Similarly, highly-paid occupational groups should not be described as elites simply because of their high pay, however privileged or advantaged they may be. Such groups become elites only if their intelligence or high pay becomes a basis for significant power. To label superior or advantaged groups indiscriminately as 'elites’ is to make it more difficult to study them, as it implies spurious similarities among them and with other groups. Such an approach masks their specific features and destroys all distinctiveness that the elite concept can have. Clarifying the concept of an elite, therefore, can help us to study both elites and those other groups with which they tend to be confused” (2008).

One cannot agree more, but there remains one important problem: how is the foundation of elites, i.e. power to be defined? Scott is well aware of the centrality of this issue:

„Elites are most usefully seen, then, in relation to the holding and exercising of power. This implicitly raises a further problem, as power itself is a much-contested idea and has been defined in numerous different ways. […] Power, in its most general sense, can be seen as the production of causal effects, and social power is an agent’s intentional use of causal powers to affect the conduct of other agents. At its simplest, then, social power is a bipartite relation between two agents, one of whom is the 'principal’ or paramount agent, and the other the 'subaltern’ or subordinate agent. The principal has or exercises power, while the subaltern is affected by the power of a principal” (2008).

This view of power is essentially sound, as it points out that there must be two sides to the power equation. Scott, however, expands on this basic idea:

“In the mainstream of power research, investigators have largely been concerned with the actual exercise of power by a principal over a subaltern: power consists in actually making someone do something. In a second stream of research, on the other hand, attention has been given to a principal’s capacity or potential to do something. From this latter point of view, the central significance of power is to be found in the ability that certain actors have to facilitate things.

The paradigm for power relations in the mainstream view is the exercise of decision-making powers in a state through the use of electoral and administrative mechanisms. This view of power is extended to other kinds of sovereign organization, such as business enterprises, universities, and churches. According to this point of view, principals are those who make others do what they would not otherwise do. Conversely, agents may resist the attempts of others to place them in subaltern positions by making them act against their own wishes and preferences. In sovereign organizations, power relations are asymmetrical and are organized around the conflicting interests and goals of the participants. [Within…] the second stream of power research, […] researchers have focussed on the cultural construction of institutional structures far more than they have on the relational structures. […] Power is not concentrated in sovereign organizations but is diffused throughout a society, and so must be seen as a collective property of systems of co-operating actors. Instead of the repressive aspects of power, which tend to figure in the mainstream, the second stream stresses its facilitative or 'productive’ aspects. […] It is the combination of mainstream and second stream approaches to power that provides the basis for developing a nuanced understanding of the various forms that power can take. Each stream has highlighted different, but complementary, sets of mechanisms, and it is important to develop an understanding of these mechanisms, working from the elementary forms to the more complex patterns of domination that are found in states, economic structures, and associations”(2008).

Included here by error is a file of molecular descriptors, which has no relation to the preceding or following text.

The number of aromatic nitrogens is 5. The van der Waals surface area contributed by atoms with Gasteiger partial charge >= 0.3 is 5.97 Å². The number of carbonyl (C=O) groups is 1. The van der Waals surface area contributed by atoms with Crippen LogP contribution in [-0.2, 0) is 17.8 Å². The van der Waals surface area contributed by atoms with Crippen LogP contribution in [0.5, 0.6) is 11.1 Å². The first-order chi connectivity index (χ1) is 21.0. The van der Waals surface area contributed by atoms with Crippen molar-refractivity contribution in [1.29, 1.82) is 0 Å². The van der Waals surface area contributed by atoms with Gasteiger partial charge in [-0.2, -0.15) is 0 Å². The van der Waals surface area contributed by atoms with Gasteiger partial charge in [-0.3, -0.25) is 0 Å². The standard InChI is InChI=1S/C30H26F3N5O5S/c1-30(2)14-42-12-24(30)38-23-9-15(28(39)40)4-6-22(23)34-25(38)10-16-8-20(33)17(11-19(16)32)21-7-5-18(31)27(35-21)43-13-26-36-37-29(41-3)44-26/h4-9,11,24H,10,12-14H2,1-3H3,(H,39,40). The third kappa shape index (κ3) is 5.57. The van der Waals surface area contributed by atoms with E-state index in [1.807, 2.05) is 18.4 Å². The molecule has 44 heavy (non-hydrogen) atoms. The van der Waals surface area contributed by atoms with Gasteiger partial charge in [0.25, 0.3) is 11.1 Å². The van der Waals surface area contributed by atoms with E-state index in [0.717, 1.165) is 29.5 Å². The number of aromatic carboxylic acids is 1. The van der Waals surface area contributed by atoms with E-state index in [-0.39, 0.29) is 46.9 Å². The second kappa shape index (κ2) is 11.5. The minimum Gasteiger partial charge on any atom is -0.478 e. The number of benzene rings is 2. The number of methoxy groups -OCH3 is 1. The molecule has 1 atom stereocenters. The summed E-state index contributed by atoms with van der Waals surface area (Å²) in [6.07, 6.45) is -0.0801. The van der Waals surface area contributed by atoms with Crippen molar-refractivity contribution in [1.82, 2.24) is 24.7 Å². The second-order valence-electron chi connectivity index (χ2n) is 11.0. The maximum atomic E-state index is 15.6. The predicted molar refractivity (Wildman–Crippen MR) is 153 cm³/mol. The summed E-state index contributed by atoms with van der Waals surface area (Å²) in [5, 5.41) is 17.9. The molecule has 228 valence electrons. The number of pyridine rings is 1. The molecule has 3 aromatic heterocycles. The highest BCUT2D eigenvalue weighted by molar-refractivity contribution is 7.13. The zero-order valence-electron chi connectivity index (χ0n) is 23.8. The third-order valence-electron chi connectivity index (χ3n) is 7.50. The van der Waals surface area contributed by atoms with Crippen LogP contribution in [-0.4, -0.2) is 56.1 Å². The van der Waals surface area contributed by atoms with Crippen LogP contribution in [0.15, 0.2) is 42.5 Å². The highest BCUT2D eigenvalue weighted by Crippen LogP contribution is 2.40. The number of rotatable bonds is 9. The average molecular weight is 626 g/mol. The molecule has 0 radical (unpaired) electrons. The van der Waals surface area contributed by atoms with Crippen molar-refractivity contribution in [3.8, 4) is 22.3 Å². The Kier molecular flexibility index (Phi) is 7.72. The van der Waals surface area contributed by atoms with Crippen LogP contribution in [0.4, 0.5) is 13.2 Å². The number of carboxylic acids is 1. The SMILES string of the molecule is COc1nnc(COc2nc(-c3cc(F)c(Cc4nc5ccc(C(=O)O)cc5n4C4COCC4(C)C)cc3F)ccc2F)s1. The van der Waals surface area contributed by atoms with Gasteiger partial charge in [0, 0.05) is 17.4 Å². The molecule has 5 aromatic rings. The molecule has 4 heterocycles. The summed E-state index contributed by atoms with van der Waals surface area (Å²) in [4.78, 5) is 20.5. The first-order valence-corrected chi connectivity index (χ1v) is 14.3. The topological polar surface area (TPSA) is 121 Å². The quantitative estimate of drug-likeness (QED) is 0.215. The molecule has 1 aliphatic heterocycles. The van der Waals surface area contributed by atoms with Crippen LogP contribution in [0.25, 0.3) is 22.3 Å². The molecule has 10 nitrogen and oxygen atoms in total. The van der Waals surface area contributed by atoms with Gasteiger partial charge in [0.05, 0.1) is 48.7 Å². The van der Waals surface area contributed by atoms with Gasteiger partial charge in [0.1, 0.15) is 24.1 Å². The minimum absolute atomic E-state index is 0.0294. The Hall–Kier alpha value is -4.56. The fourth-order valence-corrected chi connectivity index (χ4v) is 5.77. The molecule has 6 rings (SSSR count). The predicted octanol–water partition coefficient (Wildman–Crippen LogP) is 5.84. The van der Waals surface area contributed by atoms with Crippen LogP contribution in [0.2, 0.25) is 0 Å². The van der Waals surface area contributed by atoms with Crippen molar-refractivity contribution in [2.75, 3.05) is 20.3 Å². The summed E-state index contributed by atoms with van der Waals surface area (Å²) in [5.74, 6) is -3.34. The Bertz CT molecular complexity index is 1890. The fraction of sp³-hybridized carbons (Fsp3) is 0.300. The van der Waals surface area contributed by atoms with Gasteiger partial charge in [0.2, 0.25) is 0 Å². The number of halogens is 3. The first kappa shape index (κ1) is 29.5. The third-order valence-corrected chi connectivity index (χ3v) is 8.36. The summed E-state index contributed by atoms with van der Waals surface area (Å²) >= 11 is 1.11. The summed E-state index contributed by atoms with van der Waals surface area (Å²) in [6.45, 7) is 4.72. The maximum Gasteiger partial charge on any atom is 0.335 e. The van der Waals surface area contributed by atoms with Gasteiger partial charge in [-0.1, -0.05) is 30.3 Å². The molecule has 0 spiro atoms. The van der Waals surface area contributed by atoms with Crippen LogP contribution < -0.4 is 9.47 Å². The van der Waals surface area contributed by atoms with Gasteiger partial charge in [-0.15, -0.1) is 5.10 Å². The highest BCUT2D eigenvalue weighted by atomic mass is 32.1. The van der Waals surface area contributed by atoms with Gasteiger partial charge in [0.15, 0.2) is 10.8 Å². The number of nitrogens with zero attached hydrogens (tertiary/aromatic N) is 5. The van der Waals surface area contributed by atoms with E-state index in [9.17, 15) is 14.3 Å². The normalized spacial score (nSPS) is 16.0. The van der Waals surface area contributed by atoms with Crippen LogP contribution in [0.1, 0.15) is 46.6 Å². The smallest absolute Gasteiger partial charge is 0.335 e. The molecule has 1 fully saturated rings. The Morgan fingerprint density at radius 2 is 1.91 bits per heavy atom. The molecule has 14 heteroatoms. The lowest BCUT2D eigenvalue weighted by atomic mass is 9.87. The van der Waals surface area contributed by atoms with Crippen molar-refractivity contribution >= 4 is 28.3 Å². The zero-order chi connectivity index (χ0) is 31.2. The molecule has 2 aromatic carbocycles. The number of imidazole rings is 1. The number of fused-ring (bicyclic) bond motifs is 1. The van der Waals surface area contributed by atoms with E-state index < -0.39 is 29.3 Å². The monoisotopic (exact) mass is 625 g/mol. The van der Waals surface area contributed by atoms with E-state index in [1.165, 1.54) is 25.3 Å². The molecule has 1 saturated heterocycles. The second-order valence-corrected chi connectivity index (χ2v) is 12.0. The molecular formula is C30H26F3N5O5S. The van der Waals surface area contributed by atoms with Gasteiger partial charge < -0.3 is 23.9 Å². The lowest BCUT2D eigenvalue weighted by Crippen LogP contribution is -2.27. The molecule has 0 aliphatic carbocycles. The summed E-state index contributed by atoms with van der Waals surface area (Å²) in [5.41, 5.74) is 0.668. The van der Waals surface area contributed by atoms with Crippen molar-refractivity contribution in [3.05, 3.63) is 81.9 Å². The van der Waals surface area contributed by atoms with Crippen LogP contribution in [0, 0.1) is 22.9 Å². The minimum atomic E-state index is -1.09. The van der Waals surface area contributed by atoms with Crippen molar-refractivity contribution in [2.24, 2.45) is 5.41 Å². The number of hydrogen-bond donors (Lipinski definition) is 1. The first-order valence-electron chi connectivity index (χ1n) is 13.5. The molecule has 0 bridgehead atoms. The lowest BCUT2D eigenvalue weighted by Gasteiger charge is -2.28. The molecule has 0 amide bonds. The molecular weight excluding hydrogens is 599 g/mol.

So far, so good; one cannot sensibly object to an attempt to work out a more nuanced concept of power and on that basis – elites.

Scott goes on to say that “there are two elementary forms of social power. Corrective influence, analysed principally within the mainstream, depends on the rational calculations made by agents and operates through punishments and rewards. Persuasive influence, a principal theme of the second stream, depends on the offering of arguments, appeals, and reasons that lead subalterns to believe that it is appropriate to act in one way rather than another. The two main forms of corrective influence are force and manipulation. Where force involves the use of negative physical sanctions to prevent the actions of subalterns, manipulation involves both positive and negative sanctions (eg, money, credit, and access to employment) as ways of influencing subaltern decisions. The two main forms of persuasive influence are signfification and legitimation, operating respectively through shared cognitive meanings and shared value commitments. These discursive meanings make a particular course of action seem necessary or emotionally appropriate.

These elementary forms of power are the building blocks from which more fully developed power relations are built. (2008)